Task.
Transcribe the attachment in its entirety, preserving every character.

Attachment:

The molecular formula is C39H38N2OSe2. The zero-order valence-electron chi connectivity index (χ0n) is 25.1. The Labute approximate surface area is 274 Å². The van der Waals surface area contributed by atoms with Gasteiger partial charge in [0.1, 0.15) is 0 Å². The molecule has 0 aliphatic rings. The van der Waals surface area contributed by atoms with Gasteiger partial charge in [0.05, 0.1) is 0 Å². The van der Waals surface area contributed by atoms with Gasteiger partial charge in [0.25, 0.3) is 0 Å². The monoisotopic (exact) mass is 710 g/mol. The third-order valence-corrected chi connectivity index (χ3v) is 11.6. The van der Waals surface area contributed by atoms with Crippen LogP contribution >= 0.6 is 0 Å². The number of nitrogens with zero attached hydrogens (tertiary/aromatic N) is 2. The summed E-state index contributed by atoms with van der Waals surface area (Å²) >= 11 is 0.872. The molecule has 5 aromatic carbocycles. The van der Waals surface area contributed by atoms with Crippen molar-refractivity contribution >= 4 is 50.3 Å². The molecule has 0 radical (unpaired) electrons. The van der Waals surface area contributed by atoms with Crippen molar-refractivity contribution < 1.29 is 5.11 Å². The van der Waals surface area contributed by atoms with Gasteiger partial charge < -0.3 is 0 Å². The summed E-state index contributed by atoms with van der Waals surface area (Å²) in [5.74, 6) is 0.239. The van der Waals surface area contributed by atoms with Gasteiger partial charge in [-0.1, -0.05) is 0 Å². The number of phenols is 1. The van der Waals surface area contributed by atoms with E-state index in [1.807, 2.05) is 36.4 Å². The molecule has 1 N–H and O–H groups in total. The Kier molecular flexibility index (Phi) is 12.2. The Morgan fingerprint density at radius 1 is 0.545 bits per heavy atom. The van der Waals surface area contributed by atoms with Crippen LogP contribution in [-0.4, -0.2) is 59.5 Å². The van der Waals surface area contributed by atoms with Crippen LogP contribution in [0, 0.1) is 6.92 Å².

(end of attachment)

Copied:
The molecular formula is C39H38N2OSe2. The zero-order valence-electron chi connectivity index (χ0n) is 25.1. The Labute approximate surface area is 274 Å². The van der Waals surface area contributed by atoms with Gasteiger partial charge in [0.1, 0.15) is 0 Å². The molecule has 0 aliphatic rings. The van der Waals surface area contributed by atoms with Gasteiger partial charge in [0.05, 0.1) is 0 Å². The van der Waals surface area contributed by atoms with Gasteiger partial charge in [0.25, 0.3) is 0 Å². The monoisotopic (exact) mass is 710 g/mol. The third-order valence-corrected chi connectivity index (χ3v) is 11.6. The van der Waals surface area contributed by atoms with Crippen LogP contribution >= 0.6 is 0 Å². The number of nitrogens with zero attached hydrogens (tertiary/aromatic N) is 2. The summed E-state index contributed by atoms with van der Waals surface area (Å²) >= 11 is 0.872. The molecule has 5 aromatic carbocycles. The van der Waals surface area contributed by atoms with Crippen molar-refractivity contribution >= 4 is 50.3 Å². The molecule has 0 radical (unpaired) electrons. The van der Waals surface area contributed by atoms with Crippen molar-refractivity contribution < 1.29 is 5.11 Å². The van der Waals surface area contributed by atoms with Gasteiger partial charge < -0.3 is 0 Å². The summed E-state index contributed by atoms with van der Waals surface area (Å²) in [5.74, 6) is 0.239. The van der Waals surface area contributed by atoms with Gasteiger partial charge in [-0.1, -0.05) is 0 Å². The number of phenols is 1. The van der Waals surface area contributed by atoms with E-state index in [1.807, 2.05) is 36.4 Å². The molecule has 1 N–H and O–H groups in total. The Kier molecular flexibility index (Phi) is 12.2. The Morgan fingerprint density at radius 1 is 0.545 bits per heavy atom. The van der Waals surface area contributed by atoms with Crippen LogP contribution in [-0.4, -0.2) is 59.5 Å². The van der Waals surface area contributed by atoms with Crippen LogP contribution in [0, 0.1) is 6.92 Å².